LOUISVILLE, Ky. — Celebrating a special birthday with love and a sweet serenade, family and friends gathered to honor Art Raderer on his 103rd birthday on Saturday.

Raderer, who also survived the influenza pandemic of 1918 and 1919, expressed his joy at seeing his friends on this momentous day. “It’s well – it overwhelms me really, I don’t know why people do that but it’s always good to see all of your friends,” he said.

Born in Louisville in 1918, Raderer’s early life was marked by the loss of his father to tuberculosis in 1925, leaving his mother to raise him and his two brothers alone. A Manual High School graduate, Raderer was drafted into the Army in 1944.

He was deployed to the Philippines to join fellow troops for the planned invasion of Japan. However, the troop ship he was on broke down and had to be towed by a tugboat part of the way to Pearl Harbor for repairs.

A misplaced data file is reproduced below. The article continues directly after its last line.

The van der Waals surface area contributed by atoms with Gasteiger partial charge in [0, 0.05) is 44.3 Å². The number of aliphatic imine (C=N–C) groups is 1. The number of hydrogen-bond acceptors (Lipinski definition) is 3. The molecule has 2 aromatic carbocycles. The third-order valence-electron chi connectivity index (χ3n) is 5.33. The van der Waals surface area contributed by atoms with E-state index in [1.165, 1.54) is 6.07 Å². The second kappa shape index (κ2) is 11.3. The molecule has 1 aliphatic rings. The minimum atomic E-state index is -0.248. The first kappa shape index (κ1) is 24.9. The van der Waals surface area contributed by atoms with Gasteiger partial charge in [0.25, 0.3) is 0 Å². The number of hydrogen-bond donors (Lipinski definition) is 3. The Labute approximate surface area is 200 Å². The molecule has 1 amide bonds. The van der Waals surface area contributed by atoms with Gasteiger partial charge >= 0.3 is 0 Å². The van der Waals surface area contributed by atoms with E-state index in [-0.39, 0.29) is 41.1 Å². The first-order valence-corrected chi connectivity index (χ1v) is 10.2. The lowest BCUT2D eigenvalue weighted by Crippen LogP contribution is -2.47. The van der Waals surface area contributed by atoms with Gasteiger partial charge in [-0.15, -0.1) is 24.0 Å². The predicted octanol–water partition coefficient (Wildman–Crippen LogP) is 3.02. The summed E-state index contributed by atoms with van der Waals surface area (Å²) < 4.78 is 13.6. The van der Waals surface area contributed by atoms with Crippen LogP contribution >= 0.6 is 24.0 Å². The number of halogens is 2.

The 1629th Engineer Construction Battalion eventually reached the Philippines, where they assisted with construction activities in Quezon City. Remarkably, Raderer and his two brothers were all in the Philippines simultaneously, although they served in different units.

The war ended before they were called to combat in Japan. Raderer then served as part of the U.S. occupation of Japan post-war, stationed near Yokohama.

Upon returning to the United States, Raderer served in the Kentucky Army National Guard for 19 years, retiring as a major.

In addition to the love and affection from his family and friends, strangers also stopped by the celebration to thank Raderer for his service.